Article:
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Peer inside some of the grandest private Victorian homes in San Francisco

A woman in a white dress and hat sits on a white sofa in a Victorian home filled with antiques.
Docent Aja De Coudreaux gives explanations of objects inside 824 Grove St. during a tour of a series of stately Victorians decorated for the holidays. | Source: Camille Cohen for The Standard

There’s nary a nightclub in San Francisco’s Alamo Square, but on Sunday evening, lines stretching for more than two blocks prompted passing cyclists and cars to ask the same question: What was everyone waiting around for? 

The grand attraction was a holiday home tour of five of the city’s stateliest Victorians—private homes not typically open to the public—festooned with elaborate Christmas displays that took days to prepare.  

People stand in line outside on a city block where there is an open garage.
Hundreds of vintage- and history-loving community members flocked to Alamo Square to tour a series of stately Victorian homes decorated for the holidays. | Source: Camille Cohen for The Standard

“There was a lot of pent-up demand,” said Joe Mallet, president of the Victorian Alliance of San Francisco, which organized the tour. 

While the group has organized numerous home tours in the past—typically in October—this is the first holiday-themed tour and also the first since the pandemic. 

Nearly 1,000 people turned out to peer inside the spectacular homes, with the $50 price of admission benefiting the Victorian Alliance. The group has raised and given away nearly $500,000 since its founding, said member Jim Warshell, who opened his home at 700 Hayes St., known as the Fisk House, for touring. 

An antique wooden bed has a collection of antique objects on it, including vintage dolls and Christmas decorations.
Antique dolls, wreaths and ephemera are on display in a bedroom inside 824 Grove St., a Victorian-era home in Alamo Square. | Source: Camille Cohen for The Standard

“It’s about education,” he said, and “getting people inside so they are more interested in preserving them.” 

The other goal, Warshell said, is raising money to preserve and restore Victorian structures. A fleet of docents, many of them dressed in period costume, was on hand to guide tourgoers and introduce the cluster of five historic homes on the self-paced walk. The long lines—people waited upward of 30 minutes to enter 712 Steiner St., the Blue Painted Lady of Alamo Square—had the upside of encouraging people to make new friends and even share some vodka.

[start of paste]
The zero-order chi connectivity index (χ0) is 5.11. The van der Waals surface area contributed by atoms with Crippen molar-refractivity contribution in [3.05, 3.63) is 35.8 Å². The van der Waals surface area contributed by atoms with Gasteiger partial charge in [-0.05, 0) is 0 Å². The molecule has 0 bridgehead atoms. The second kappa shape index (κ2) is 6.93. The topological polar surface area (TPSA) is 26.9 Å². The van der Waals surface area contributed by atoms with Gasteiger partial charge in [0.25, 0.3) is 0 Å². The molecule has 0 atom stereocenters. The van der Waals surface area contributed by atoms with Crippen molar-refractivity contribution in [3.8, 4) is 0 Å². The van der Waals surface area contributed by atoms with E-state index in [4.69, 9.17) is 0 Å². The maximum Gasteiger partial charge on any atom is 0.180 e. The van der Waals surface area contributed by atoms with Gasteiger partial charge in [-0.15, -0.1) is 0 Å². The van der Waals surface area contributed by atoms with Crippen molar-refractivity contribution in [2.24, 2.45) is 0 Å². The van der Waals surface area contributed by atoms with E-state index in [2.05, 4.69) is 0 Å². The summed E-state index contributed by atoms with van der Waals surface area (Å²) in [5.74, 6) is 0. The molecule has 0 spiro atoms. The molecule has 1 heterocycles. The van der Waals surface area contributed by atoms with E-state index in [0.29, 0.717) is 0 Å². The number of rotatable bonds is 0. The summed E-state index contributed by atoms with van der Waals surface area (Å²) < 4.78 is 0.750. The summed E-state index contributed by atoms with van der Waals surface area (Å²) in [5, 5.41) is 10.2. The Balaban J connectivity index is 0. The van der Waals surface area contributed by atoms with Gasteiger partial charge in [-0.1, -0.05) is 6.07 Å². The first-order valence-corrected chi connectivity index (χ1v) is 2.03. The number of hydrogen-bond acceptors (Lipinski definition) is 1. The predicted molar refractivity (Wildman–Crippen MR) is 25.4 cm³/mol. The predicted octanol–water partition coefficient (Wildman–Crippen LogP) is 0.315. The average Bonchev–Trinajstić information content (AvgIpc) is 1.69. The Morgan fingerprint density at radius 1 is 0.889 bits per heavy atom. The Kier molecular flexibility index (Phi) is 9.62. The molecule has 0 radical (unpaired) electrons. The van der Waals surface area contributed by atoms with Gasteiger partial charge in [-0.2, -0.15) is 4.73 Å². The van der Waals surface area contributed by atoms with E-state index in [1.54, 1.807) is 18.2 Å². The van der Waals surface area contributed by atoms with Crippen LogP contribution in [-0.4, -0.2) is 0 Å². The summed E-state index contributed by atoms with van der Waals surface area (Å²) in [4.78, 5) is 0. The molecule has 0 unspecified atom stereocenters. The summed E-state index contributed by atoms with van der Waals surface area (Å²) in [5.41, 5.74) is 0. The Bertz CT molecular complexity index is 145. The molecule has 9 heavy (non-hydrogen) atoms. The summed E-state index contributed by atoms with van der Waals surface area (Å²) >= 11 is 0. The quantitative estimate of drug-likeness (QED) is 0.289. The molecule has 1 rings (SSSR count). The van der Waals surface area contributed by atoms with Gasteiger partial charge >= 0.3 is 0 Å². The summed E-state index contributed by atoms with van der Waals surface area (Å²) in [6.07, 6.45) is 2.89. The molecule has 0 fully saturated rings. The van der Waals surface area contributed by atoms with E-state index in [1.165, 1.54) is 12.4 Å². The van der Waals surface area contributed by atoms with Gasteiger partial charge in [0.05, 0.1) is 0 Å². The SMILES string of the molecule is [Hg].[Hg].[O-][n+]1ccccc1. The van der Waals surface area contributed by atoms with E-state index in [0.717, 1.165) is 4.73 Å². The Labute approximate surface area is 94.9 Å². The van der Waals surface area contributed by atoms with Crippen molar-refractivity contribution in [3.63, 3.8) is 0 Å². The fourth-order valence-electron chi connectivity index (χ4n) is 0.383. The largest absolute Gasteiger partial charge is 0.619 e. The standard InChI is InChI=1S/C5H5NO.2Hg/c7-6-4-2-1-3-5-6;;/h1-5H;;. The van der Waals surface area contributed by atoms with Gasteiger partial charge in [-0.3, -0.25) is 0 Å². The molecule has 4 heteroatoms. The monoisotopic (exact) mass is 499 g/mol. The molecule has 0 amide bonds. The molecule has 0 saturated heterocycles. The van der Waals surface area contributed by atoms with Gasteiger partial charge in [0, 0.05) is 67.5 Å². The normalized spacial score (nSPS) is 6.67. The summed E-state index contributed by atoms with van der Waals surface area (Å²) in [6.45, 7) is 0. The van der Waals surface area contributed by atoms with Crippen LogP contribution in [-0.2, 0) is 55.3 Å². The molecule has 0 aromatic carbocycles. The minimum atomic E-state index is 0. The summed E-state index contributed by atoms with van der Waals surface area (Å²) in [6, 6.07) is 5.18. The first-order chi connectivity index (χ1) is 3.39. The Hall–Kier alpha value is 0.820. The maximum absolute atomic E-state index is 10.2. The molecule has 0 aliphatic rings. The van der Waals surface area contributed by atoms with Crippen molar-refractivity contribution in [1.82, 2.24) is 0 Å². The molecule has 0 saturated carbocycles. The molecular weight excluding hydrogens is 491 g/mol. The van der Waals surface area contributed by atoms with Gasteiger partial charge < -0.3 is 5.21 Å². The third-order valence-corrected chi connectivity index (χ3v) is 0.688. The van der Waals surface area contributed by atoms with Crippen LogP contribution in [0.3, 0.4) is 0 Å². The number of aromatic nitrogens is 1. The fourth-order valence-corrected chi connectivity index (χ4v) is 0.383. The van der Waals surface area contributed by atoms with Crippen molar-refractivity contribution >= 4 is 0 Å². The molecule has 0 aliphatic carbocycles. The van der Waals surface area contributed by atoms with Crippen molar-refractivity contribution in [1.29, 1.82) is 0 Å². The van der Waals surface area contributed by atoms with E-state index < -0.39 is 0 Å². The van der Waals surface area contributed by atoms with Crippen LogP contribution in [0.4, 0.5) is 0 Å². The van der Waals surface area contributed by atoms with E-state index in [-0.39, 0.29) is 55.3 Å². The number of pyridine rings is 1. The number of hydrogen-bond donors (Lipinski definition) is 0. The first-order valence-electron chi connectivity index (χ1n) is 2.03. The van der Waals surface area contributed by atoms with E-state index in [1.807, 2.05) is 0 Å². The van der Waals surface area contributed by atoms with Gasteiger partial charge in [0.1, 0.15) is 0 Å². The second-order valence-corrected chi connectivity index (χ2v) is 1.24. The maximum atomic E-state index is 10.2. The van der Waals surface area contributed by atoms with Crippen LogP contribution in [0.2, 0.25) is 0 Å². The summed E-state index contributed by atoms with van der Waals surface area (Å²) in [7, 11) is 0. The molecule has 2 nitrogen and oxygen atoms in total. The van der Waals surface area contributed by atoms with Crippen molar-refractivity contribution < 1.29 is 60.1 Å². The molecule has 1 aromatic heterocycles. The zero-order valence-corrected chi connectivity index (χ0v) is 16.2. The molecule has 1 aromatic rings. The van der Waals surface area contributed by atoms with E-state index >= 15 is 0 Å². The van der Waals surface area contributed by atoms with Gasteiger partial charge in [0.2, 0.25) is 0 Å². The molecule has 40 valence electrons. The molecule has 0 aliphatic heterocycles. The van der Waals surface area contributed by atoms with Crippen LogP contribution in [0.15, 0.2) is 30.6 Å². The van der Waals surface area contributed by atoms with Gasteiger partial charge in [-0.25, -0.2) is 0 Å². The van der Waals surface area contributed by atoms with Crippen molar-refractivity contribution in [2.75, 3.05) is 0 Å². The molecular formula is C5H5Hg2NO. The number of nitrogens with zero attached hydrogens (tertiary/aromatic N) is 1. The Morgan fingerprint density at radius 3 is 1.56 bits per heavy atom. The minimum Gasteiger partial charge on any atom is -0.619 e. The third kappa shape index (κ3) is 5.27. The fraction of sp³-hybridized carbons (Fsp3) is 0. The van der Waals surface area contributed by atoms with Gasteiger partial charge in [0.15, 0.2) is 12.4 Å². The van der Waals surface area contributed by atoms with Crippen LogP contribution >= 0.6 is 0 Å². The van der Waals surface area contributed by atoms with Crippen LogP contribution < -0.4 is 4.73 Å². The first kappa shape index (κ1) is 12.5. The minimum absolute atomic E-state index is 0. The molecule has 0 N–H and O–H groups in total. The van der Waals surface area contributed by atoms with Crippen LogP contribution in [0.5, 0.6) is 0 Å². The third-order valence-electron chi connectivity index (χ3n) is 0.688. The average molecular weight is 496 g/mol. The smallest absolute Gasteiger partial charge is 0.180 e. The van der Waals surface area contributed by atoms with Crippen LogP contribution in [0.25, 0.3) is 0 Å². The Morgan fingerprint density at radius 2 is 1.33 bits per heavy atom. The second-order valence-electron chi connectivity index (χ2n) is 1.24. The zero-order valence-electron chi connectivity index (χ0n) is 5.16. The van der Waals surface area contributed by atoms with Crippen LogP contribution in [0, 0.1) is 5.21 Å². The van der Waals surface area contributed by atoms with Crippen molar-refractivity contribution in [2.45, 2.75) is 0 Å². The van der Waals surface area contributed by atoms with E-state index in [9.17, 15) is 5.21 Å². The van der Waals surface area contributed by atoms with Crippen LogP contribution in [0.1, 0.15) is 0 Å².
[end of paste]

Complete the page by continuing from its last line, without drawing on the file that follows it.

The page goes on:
“Every house has a surprise,” said Adam Klafter, the alliance’s vice president. “They all have something different to offer.” 

A person walks down a flight of stars.
Decorating these homes for the holidays can take days. | Source: Camille Cohen for The Standard

Multiple houses had still-functional gas light fixtures, with living rooms illuminated by the flickering glow of yesteryear. Others had operational coal stoves. At 700 Hayes St., the owners set the dining table with a place card for every previous owner. Another house—813 Grove St.—had the owners pouring deliciously strong eggnog. 

But the most astonishing of the homes was the Italianate confection at 824 Grove St., known as the Brune-Reutlinger House. Longtime homeowner Richard Reutlinger, who died in 2019, collected an impressive array of Victoriana over his more than five decades in the house, and the current owners are continuing his legacy. There’s a walnut Eastlake table that seats 22 people, a bedroom set previously owned by long-ago San Francisco Mayor Adolph Sutro and a player piano with vintage audio effects including hoof beats and pistol shots. 

A old suit hangs from a mannequin.
The suit of the former owner of 824 Grove St. is on display inside a Victorian home in Alamo Square. | Source: Camille Cohen for The Standard

“He worked his butt off for 54 years,” owner Robert Pritchard said of Reutlinger. “He poured his blood into this house.” 

Though the tour was dizzying in its ornamental detail—from Limoges china to extinct mahogany, taxidermied squirrels to Bradbury & Bradbury wallpaper—the lasting impression of the tour is not the fine furnishings but the ephemera as reflections of the personalities of the inhabitants, like San Francisco native Maurice Duran. 

Duran loves Christmas, and his house at 908 Steiner St. proves it—he travels every year to a small town near Yosemite to collect his 11-foot silvertip fir tree, and then decorates it with glass icicles and vintage bubble lights, ornaments that are on theme with the midcentury cookie jar collection that decorates the kitchen. 

“I grew up in the Excelsior, in the worst house on my block, and now I live in the best house on my block,” he said. “This is San Francisco.”